They've won seven official national championships (1950, 1955, 1956, 1974, 1975, 1985, and 2000) while being credited with a few more not recognized by the university or the NCAA.
The most dominant era for Oklahoma would be the mid to late 1970s under Barry Switzer's wishbone offense.
It's hard to beat Joe Paterno in a bowl game, and almost all of Penn State's bowl success can be contributed to him.
His bowl record is 24-11-1, accounting for all but three Penn State bowl victories. Joe has also been on the sidelines for over 55 percent of all games that the Nittany Lions have EVER played, dating back to 1886.
Twenty-seven wins in 42 tries is good for a .643 winning percentage, second or first all-time depending on a few NCAA rulings.
The Nits have won only two official national championships (1982, 1986) but have been credited with up to seven depending on how you interpret the 1911, 1912, 1968, 1969, and 1994 seasons.
The most dominant era for the Lions would be the '80s, winning seven bowl games and two of three national title opportunities.
Things get extremely complicated with our top two teams, and it's not easy to separate them.
What hurts Alabama is the astounding number of bowl games they've played in (57), which dwarfs the No. 1 team by nine games despite having the same number of wins.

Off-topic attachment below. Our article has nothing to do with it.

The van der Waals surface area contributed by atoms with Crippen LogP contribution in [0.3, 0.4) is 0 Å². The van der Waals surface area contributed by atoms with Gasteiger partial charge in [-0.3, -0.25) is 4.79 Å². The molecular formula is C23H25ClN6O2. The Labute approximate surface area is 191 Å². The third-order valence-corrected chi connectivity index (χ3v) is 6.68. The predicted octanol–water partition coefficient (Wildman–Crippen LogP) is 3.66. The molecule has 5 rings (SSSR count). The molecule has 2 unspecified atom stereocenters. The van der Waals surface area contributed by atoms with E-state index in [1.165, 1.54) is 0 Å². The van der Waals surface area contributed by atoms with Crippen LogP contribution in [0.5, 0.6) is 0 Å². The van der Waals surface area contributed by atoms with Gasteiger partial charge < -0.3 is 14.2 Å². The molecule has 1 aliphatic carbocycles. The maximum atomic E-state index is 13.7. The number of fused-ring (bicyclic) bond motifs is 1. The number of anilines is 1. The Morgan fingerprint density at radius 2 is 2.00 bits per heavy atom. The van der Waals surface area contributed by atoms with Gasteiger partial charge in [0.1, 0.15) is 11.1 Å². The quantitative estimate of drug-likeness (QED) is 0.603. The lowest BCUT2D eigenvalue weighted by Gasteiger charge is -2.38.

They have eight national championships according to the AP while claiming five others from various sources that have been used to determine a champion at one time or another.
But despite being tied for the most bowl wins (31*) and most agreeing they have the most national championships, the Tide have just a .544 winning percentage, only good enough for seventh best on the list.
*Alabama did win the 2006 Cotton Bowl but vacated the victory due to NCAA probation.
It's hard to ignore the sins of the USC program over the past few years. But even without the past few years, the Trojans could make a case for No. 1.
They've won 31* bowl games in 48 tries. That's the same number of wins as Alabama in nine fewer games, a winning percentage of .646, which is first all-time.
USC claims 11 national championships, though most were not given by the AP and were after Rose Bowl victories in their own backyard.
*The Trojans did win the 2005 Orange Bowl, but that victory has since been vacated.
You might have noticed the absence of three of the most storied programs in college football history.
While they account for anywhere from 23 to 32 national championships between them, they all have sub-.500 records in bowl games—nowhere near adequate enough for this list.